The French Foreign Legion Essay Research Paper

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The French Foreign Legion Essay, Research Paper The French, being a thrifty and practical people, have always been willing to let any foreigners assist them in any necessary bleeding and dying for La Patrie. Writes American historian John Elting, From the Scots who rode with Joan of Arc to the Foreign Legion at Dien Bien Phu, the foreign soldier, idealistic volunteer or hard-case mercenary, is an integral part of the French military tradition. Since its inception on March 10, 1831 by King Louis Philippe, the Legion has attracted soldiers, mercenaries and outcasts of every nationality, race and creed in society. It is often assumed that the Legion is merely a mercenary army of society s unwanted thugs, brutes and criminals to serve France s less amiable military endeavors. But

these assumptions, though understandable, are far from the truth. The legion is a rigorously trained, elite outfit of volunteers that have, throughout their history, displayed outstanding courage, preferring to fight to the death, rather than retreat or surrender. So given the legion s history of elite service, bravery and incredible romantic appeal, it is clear there is much more to the legion than meets the proverbial eye. The employment of foreign mercenary soldiers in France dates back to the twelfth century when King Philippe Auguste resolved to acquire a force more dependable than the feudal armies that dotted the kingdom. These Feudal levies were only obliged to stay under arms for forty days and thus could not be counted on for reliable defense or offense against France s

enemies. Auguste instituted a system of payment for his Knights in lieu of their service, the income from which was then invested (by the knights) in the acquisition of routiers or free companions. The practice of employing foreigners grew during the Hundred Years War with England during the 14th and 15th centuries. When, in 1439 France created fifteen companies to form the heart of a standing army, two of these were Scottish. An attempt was made to create a national infantry in the form of the francs-archers French bowmen exempt from taxation – between 1449 and 1509. This initiative failed causing the French Kings to rely on mercenaries and foreigners to fight for them. France s size and power meant the government was not held hostage to turbulent mercenaries, as were the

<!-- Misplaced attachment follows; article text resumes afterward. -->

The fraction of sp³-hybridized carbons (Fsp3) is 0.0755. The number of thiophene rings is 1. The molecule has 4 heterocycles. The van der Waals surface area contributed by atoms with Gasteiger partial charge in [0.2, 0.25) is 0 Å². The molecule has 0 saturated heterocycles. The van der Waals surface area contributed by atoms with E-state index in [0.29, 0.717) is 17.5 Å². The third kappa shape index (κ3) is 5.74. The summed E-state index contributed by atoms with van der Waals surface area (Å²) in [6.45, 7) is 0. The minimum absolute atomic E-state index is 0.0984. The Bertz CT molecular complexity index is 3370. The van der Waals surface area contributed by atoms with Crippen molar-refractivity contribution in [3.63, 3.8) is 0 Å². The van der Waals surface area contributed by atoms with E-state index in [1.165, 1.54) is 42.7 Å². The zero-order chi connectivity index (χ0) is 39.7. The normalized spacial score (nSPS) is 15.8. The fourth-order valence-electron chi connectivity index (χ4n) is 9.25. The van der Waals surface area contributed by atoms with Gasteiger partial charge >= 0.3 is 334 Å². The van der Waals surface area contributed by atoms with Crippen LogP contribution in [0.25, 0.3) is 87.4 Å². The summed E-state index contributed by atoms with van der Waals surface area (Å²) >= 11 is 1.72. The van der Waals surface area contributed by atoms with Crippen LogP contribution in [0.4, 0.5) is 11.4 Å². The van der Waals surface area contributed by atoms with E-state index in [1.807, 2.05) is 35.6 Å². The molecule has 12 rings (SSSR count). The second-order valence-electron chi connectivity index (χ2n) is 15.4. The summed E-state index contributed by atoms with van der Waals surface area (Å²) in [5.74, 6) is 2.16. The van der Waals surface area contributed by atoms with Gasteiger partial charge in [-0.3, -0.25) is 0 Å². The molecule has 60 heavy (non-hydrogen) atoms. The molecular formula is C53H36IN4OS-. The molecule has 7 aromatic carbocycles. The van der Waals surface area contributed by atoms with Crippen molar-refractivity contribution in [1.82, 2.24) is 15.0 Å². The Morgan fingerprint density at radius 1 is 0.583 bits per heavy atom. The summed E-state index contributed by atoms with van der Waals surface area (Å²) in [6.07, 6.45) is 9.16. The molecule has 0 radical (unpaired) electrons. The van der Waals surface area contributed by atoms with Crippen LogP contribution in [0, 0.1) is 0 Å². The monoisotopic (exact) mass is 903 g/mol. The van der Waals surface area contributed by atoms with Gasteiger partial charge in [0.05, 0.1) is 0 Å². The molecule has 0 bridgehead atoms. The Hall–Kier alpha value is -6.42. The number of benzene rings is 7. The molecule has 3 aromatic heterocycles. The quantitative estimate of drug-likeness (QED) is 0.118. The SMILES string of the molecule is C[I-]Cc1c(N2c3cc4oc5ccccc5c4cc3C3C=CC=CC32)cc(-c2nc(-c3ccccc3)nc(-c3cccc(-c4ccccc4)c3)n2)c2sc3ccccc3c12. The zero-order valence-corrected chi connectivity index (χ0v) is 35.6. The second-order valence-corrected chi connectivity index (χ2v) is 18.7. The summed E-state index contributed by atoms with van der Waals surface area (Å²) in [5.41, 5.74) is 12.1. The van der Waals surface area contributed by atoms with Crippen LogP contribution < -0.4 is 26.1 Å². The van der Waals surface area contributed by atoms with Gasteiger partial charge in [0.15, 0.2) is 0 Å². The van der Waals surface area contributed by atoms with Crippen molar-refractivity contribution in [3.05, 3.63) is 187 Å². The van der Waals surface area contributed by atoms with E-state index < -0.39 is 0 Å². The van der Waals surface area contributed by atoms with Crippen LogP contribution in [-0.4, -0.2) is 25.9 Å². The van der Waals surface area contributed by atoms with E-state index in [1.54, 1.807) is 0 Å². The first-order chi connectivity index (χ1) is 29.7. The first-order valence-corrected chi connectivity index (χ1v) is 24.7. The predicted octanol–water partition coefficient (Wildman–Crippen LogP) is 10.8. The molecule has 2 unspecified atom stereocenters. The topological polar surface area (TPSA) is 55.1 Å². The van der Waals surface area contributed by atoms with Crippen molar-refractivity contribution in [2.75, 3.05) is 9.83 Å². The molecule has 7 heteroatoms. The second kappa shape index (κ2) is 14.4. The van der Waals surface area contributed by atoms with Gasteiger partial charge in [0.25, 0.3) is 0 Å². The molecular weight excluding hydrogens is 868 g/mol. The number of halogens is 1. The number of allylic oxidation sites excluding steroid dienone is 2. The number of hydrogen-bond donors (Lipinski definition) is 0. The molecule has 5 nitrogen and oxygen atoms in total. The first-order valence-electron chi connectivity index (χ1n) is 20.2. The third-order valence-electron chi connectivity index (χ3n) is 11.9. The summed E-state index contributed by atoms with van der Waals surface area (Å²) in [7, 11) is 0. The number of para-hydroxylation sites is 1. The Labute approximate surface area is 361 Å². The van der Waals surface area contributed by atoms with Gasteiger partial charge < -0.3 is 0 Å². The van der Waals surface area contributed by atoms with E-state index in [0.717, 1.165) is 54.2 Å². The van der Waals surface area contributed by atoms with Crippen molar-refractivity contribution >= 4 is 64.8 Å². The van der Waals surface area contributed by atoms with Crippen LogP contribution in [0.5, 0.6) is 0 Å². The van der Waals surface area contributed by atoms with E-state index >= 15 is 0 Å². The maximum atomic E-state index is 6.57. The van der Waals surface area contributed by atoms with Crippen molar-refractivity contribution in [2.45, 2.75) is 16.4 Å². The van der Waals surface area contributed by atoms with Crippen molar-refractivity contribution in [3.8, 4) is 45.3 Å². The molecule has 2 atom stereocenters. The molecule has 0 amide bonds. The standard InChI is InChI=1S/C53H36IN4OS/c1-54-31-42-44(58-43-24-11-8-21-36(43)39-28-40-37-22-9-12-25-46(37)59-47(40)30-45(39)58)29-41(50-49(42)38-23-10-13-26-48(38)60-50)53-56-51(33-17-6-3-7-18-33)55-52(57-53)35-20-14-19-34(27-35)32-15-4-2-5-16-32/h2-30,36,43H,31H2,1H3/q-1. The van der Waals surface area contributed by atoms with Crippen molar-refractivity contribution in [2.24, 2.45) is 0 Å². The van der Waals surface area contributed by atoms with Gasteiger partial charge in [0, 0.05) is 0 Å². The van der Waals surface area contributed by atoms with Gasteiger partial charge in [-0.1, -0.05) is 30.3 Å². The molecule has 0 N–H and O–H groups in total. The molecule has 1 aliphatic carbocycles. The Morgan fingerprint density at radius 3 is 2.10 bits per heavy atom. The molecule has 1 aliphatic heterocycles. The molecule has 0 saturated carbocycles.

small and fragmented Italian states during Machiavelli s time. One important consequence of the use of mercenaries, however, was the government s frequent inability to pay for their military service, causing the unpaid and often disbanded mercenaries to be scattered across the countryside, which afforded them a bandit reputation. This unsavory image deepened during the 18th century resulting from France s defeats in the Seven-Year s War, growing nationalist sentiment and calls for political reform in France. Needing to assign blame for their defeats elsewhere, the French turned their anger to the foreign soldiers and the French government that was viewed to have rested their authority on the bayonets of foreigners. (Porch, xvii) This view increasingly called into question the use

of foreign soldiers, while at the same time, the growth of similar sentiments elsewhere gradually reduced the number for foreigners available for recruitment as the practice of conscription became more prevalent. Switzerland remained the exception, as poverty, tradition and government encouragement continued to hemorrhage men into the armies of foreign monarchs. (Porch, xvi) Nevertheless, when the French Revolution erupted in 1789, foreigners were very well represented in the French army, constituting nearly a quarter of its strength. In the West, prejudiced against mercenaries, runs at least to the end of the feudal age, when the expansion of the cash economy allowed Italian city-states to hire condonttieri to actively enforce their foreign policies. According to Machiavelli,